AI Tool Offers Lifeline to Manufacturers Under Threat of Covid-19 Outbreaks : An AI employee health data management tool is offering a lifeline to manufacturers which are under a persistent threat of Covid-19 outbreaks. Created by Delfin Health and DocHQ, Klarity can help manufacturers stay operational during a potential second nationwide lockdown by predicting, monitoring and testing the health and safety of their workforce. It can give them a real-time clinical understanding of the health of their workers which include assemblers, welders, machinists, production managers and quality control inspectors.
“The very nature of manufacturing means there are many different functions and roles that typically work in close proximity of each other,” says Will Cooper, Founder and CEO at Delfin Health. “We’ve seen large numbers of workers testing positive for Covid-19 at numerous factories, with some having no option but to suspend production as a precaution.
“If manufacturers are to remain open, they need to monitor the health and safety of their staff in the most efficient way. They need to enforce procedures such as social distancing, splitting teams and finding ways to remove direct contact. Introducing daily symptom checking and risk assessment is also critical, which is where tools like Klarity can help.”
The comprehensive solution will enable manufacturers to address their employees’ anxieties associated with returning to a safe work environment and about the future. It offers health risk assessments using explainable AI to determine the severity of Covid-19 for each employee. It also offers accurate and ongoing testing to assess their Covid-19 status, and continuous surveillance and symptom checking to inform and reassure employees.
The various testing methodologies, which include group and randomised testing, allow employers to reduce the amount of testing required and minimise the risk of an outbreak in the currently active workforce, in particular by identifying asymptomatic cases which are thought to play a significant role in the transmission of the disease.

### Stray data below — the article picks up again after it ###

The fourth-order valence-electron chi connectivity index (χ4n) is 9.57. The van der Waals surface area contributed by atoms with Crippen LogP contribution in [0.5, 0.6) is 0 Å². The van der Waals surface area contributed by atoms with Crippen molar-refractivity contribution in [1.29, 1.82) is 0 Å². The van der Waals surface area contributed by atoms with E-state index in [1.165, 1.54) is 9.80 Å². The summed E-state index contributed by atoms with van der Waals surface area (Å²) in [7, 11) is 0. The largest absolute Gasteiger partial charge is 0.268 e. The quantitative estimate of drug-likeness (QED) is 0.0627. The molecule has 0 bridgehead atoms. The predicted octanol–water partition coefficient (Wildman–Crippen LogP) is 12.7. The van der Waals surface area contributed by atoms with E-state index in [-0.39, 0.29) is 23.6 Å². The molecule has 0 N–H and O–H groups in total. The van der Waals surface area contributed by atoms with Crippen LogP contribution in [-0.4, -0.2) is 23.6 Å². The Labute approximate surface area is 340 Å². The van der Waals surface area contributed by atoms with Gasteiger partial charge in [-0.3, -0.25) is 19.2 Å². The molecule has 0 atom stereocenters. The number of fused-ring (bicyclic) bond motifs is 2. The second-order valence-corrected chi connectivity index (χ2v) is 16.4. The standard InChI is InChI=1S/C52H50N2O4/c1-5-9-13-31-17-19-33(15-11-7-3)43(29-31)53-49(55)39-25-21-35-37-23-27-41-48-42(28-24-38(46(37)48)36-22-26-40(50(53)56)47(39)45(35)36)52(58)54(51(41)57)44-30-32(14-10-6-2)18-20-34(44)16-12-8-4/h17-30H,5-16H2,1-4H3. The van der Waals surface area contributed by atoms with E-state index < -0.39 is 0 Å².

The testing process, based on World Health Organisation (WHO) protocols, is guided by healthcare professionals who oversee and validate the results and use accredited tests including Polymerase Chain Reaction (PCR), Enzyme-Linked Immunosorbent Assay (ELISA), Saliva (MHRA approved) and Rapid RT-LAMP and where relevant, rapid antibody tests. Further follow-up consultations can be provided as required.
Will adds: “It’s not enough for employers to simply rely on people using the test and trace government solution which tests only symptomatic people. There are cases of the virus spreading rapidly throughout manufacturing plants due to the conditions of the facilities which typically involve close contact. It’s also highly likely these plants relied on just testing or sending home symptomatic people. It requires a systematic process of regular testing.
“While regular testing might appear to be cost prohibitive, manufacturers using our technology can reduce costs by between 50-75% while also limiting the risk of asymptomatic spread of the virus.”
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